NDP leaders are caught in a life-long contradiction. Their interests in becoming mainstream politicians conflict with the interests of millions of workers who look to the party for social justice, equality, human rights, peace, environmental sustainability—in other words, for socialism.
The Socialist Caucus is dedicated to shining a light on that contradiction, to winning the fight for socialist policies, and to challenging the cancerous global system known as capitalism. That starts with opposing the war makers at home. The uprisings in Egypt, and across the Arab world, show that the days of imperial rule, of capitalist rule, are numbered. NDP members should be part of that awakening.
Just say no to Canada Post demands
by Elizabeth Byce
A strong strike mandate is a good antidote to the breath-taking concessions now demanded by the Canada Post Corporation (CPC). That is the message of the leaders of the Canadian Union of Postal Workers (CUPW) to their 54,000 members.
The last postal strike occurred in 1997. Collective agreements signed in 2000, 2003, and 2007 contained rollbacks to severance entitlements, utilization of sick leave benefits, and included introduction of “team incentives” that undermine solidarity. Now, it appears, the union is drawing the line—which may become a mass picket line this summer—and none too soon.
Management demands include the following:  the elimination of thousands of jobs (by reduction of the internal full-time staffing ratio to 72% from 78%, reducing full-time positions at wickets, elimination of both wash-up periods, and the introduction of new mechanized equipment), slashing the pay of new hires by nearly 30 per cent, the reduction of vacation leave, a new “cost-sharing formula” for retirees that would require employees retiring after Dec. 31, 2011, to pay 100% of the premiums of the Extended Health Care Plan instead of 25%, limiting the Cost of Living Allowance (COLA) to instances when inflation increases by 8 per cent or more, the “adjustment” of injury-on-duty pay from 100% down to 75%, and no pay for short-term illness (absences of less than seven days).
For the last 15 years CPC has made a profit—an achievement beyond its mandate, accomplished on the backs of postal workers and by eroding service to the public. The union’s demands at the negotiating table include that the profits should be put back into Canada Post to improve service to everyone and to improve working conditions and wages of the workers that provide the services. CUPW is negotiating to improve service at corporate retail counters, to increase the door mail delivery, and to introduce postal banks in communities that currently have post offices but no banking institutions.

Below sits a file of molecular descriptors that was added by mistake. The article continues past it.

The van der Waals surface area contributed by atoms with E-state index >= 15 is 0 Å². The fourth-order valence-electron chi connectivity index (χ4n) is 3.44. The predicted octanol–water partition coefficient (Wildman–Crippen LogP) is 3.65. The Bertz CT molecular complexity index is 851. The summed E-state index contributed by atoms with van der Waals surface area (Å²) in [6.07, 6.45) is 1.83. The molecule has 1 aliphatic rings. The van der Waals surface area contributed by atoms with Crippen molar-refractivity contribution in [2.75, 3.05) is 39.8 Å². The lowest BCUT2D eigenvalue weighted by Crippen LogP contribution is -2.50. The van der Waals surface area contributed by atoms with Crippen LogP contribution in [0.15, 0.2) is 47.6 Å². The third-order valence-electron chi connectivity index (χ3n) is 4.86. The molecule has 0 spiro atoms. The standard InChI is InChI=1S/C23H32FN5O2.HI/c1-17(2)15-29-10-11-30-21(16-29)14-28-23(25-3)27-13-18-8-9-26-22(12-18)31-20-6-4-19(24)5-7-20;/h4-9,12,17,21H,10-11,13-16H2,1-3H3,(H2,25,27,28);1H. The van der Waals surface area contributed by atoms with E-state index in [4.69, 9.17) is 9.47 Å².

Canada Post has not only tried to impose rollbacks on its workers, but also on all Canadians with the introduction of “community mail boxes,” reduction of post offices, service disruptions due to inadequate staffing, introduction of automation which removes a letter carrier’s ability to ensure accuracy of delivery, reduction of street letter boxes, and so on.
So a lot is at stake in this round of collective bargaining. CUPW can revitalize itself by mobilizing its members and supporters, and return to its proud heritage of class struggle. It can return to the exemplary role it played as a militant, democratic union in the 1960s through the 1990s. CUPW can show the whole labour movement how to stand up to concession demands, as the bosses everywhere try to make workers pay for the global capitalist crisis. The fightback starts with a strong strike mandate.
Elizabeth Byce is a retired postal worker and activist in the Toronto local of CUPW.
Dudley Laws, Toronto anti-racist fighter
by Norman “Otis” Richmond
The author has been a radio broadcaster for 25 years and is a Black community activist in Toronto.
Dudley Laws was known as a fear-free activist who would stand up to police brutality when many of us were too afraid to step up to the plate. He joined the ancestors on March 24 after battling kidney disease. The Jamaican-born Laws had stared death in the face many times. It is amazing that he lived 76 years. I always said, “Dudley was like a cat, He had nine lives.”
He was born in St. Thomas Parish, Jamaica, on May 7, 1934, to Ezekiel and Agatha Laws, and was a brother to three siblings. A welder and mechanic by trade, he worked at Standard Engineering Works until he emigrated to the United Kingdom in 1955 and became involved in defending the Caribbean community. In 1965, he relocated to Toronto, Canada, where he worked as a welder and taxi driver.
Laws was most known for founding the Black Action Defence Committee in 1988, following the Toronto police shooting of Lester Donaldson. He was once the head of the Universal Negro Improvement Association, a Marcus Garvey-inspired organization. Under his leadership its name was changed to the Universal African Improvement Association. He was deeply concerned with the education of youth and helped many young people, including my son.
Laws became prominent in the 1970s and 1980s as a critic of the then Metro Toronto Police Force, due to a number of young Black men being shot by police constables, as well as leveling other allegations of racist practices against the police.
He was also prominent as an advocate for immigrants and refugees, and worked as an immigration consultant in the 1990s. He was able to travel to Cuba and spoke highly of what he saw in that society.
> This article was originally published in the April 2011 print edition of Socialist Action newspaper.